Retaining Your Most Valuable Customers
One of the most important things to understand in any business is who your most valuable customers are. They have always been a company’s greatest asset, and now as we emerge from this pandemic it is even more critical to retain and reward these customers. You may have heard of the Pareto principle (also known as the 80/20 rule), where 80% of the result (in this case, sales) typically comes from 20% of the causes (in this example, a company’s customers). It is amazing how this principle holds true for so many companies and industries (illustrative example below).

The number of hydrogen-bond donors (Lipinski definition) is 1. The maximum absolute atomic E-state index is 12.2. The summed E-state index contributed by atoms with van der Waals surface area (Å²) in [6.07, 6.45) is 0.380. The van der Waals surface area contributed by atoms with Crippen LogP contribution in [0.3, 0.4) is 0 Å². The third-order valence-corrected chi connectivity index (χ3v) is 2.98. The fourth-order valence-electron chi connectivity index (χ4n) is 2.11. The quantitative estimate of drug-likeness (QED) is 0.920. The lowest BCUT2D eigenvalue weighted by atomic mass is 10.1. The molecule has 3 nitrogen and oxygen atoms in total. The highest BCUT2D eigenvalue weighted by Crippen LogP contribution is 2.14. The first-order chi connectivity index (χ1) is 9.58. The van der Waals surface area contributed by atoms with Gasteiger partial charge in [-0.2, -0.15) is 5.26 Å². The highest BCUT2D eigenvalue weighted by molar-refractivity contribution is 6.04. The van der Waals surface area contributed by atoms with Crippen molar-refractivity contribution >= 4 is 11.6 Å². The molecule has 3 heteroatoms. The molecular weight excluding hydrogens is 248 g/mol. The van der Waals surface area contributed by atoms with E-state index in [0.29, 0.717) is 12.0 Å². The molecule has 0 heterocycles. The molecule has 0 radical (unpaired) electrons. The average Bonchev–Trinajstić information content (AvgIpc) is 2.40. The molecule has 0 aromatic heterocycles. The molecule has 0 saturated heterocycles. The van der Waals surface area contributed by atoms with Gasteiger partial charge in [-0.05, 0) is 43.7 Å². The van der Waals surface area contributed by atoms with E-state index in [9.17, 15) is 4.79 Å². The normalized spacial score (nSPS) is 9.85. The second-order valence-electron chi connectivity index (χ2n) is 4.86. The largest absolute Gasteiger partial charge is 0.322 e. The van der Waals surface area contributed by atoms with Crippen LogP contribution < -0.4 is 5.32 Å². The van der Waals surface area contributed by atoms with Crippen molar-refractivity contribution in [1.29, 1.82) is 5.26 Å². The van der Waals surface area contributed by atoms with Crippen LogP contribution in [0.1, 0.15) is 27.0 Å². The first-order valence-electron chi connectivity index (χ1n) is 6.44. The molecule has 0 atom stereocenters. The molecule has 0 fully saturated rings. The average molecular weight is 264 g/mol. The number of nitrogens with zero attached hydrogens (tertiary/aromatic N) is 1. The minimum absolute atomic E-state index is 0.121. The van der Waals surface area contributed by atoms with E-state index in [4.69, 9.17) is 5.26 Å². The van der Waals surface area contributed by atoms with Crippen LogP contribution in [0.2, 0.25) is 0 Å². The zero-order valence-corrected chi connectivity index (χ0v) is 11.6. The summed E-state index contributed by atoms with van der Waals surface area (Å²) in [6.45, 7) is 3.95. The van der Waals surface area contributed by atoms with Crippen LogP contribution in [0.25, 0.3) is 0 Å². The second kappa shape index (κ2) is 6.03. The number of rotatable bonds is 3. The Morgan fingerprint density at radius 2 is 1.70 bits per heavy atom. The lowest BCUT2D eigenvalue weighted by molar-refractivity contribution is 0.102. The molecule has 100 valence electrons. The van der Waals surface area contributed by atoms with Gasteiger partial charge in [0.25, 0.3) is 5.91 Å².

Given this universal truth, it is incredibly important that companies do two things:
Identify who these critical customers are today, as they have likely changed in recent months.
Develop the proper controls to retain and reward those customers who have stayed with them through the crisis.
As David Ogilvy said, “Don’t count the people you reach, reach the people who count.”
Loyalty programs have never been more important as these customers are critical to your ability to survive and later thrive. A solid loyalty program will not only help retain and grow existing customers, it will ensure you have what is needed to appropriately encourage and nurture new customers to buy again.
Think of customer acquisition as a leaky bucket. While you’re acquiring new customers, you continue to lose existing ones. A solid loyalty program can plug some holes in your bucket, allowing you to keep your existing customers happy.